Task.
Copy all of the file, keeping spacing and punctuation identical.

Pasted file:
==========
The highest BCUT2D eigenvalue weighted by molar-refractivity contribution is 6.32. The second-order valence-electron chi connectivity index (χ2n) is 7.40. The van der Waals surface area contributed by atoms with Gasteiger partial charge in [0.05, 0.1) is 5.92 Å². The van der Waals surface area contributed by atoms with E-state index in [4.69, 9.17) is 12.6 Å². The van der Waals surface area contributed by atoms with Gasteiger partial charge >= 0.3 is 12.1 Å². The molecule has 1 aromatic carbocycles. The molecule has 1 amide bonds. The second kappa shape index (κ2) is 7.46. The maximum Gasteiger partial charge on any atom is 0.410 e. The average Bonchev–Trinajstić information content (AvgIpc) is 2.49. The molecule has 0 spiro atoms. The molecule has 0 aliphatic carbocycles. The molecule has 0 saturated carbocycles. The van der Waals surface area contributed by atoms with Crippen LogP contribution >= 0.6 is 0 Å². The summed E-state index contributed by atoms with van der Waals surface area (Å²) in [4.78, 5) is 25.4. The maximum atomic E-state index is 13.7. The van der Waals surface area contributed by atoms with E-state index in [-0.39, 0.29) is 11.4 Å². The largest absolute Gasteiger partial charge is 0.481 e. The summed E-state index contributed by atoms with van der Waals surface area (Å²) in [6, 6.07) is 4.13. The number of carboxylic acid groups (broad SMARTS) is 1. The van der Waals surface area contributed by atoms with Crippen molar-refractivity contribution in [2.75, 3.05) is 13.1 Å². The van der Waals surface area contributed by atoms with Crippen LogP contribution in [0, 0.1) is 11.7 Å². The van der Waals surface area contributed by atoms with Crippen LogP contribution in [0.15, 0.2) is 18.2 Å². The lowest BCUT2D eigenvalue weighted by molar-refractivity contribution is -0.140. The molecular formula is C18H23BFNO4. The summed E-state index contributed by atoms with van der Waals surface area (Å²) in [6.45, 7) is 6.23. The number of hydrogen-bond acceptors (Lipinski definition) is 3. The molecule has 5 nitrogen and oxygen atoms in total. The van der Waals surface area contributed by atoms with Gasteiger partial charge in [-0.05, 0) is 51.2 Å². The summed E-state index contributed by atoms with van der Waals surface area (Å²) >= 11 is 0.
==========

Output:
The highest BCUT2D eigenvalue weighted by molar-refractivity contribution is 6.32. The second-order valence-electron chi connectivity index (χ2n) is 7.40. The van der Waals surface area contributed by atoms with Gasteiger partial charge in [0.05, 0.1) is 5.92 Å². The van der Waals surface area contributed by atoms with E-state index in [4.69, 9.17) is 12.6 Å². The van der Waals surface area contributed by atoms with Gasteiger partial charge >= 0.3 is 12.1 Å². The molecule has 1 aromatic carbocycles. The molecule has 1 amide bonds. The second kappa shape index (κ2) is 7.46. The maximum Gasteiger partial charge on any atom is 0.410 e. The average Bonchev–Trinajstić information content (AvgIpc) is 2.49. The molecule has 0 spiro atoms. The molecule has 0 aliphatic carbocycles. The molecule has 0 saturated carbocycles. The van der Waals surface area contributed by atoms with Crippen LogP contribution >= 0.6 is 0 Å². The summed E-state index contributed by atoms with van der Waals surface area (Å²) in [4.78, 5) is 25.4. The maximum atomic E-state index is 13.7. The van der Waals surface area contributed by atoms with E-state index in [-0.39, 0.29) is 11.4 Å². The largest absolute Gasteiger partial charge is 0.481 e. The summed E-state index contributed by atoms with van der Waals surface area (Å²) in [6, 6.07) is 4.13. The number of carboxylic acid groups (broad SMARTS) is 1. The van der Waals surface area contributed by atoms with Crippen molar-refractivity contribution in [2.75, 3.05) is 13.1 Å². The van der Waals surface area contributed by atoms with Crippen LogP contribution in [0, 0.1) is 11.7 Å². The van der Waals surface area contributed by atoms with Crippen LogP contribution in [0.15, 0.2) is 18.2 Å². The lowest BCUT2D eigenvalue weighted by molar-refractivity contribution is -0.140. The molecular formula is C18H23BFNO4. The summed E-state index contributed by atoms with van der Waals surface area (Å²) in [6.45, 7) is 6.23. The number of hydrogen-bond acceptors (Lipinski definition) is 3. The molecule has 5 nitrogen and oxygen atoms in total. The van der Waals surface area contributed by atoms with Gasteiger partial charge in [-0.05, 0) is 51.2 Å². The summed E-state index contributed by atoms with van der Waals surface area (Å²) >= 11 is 0.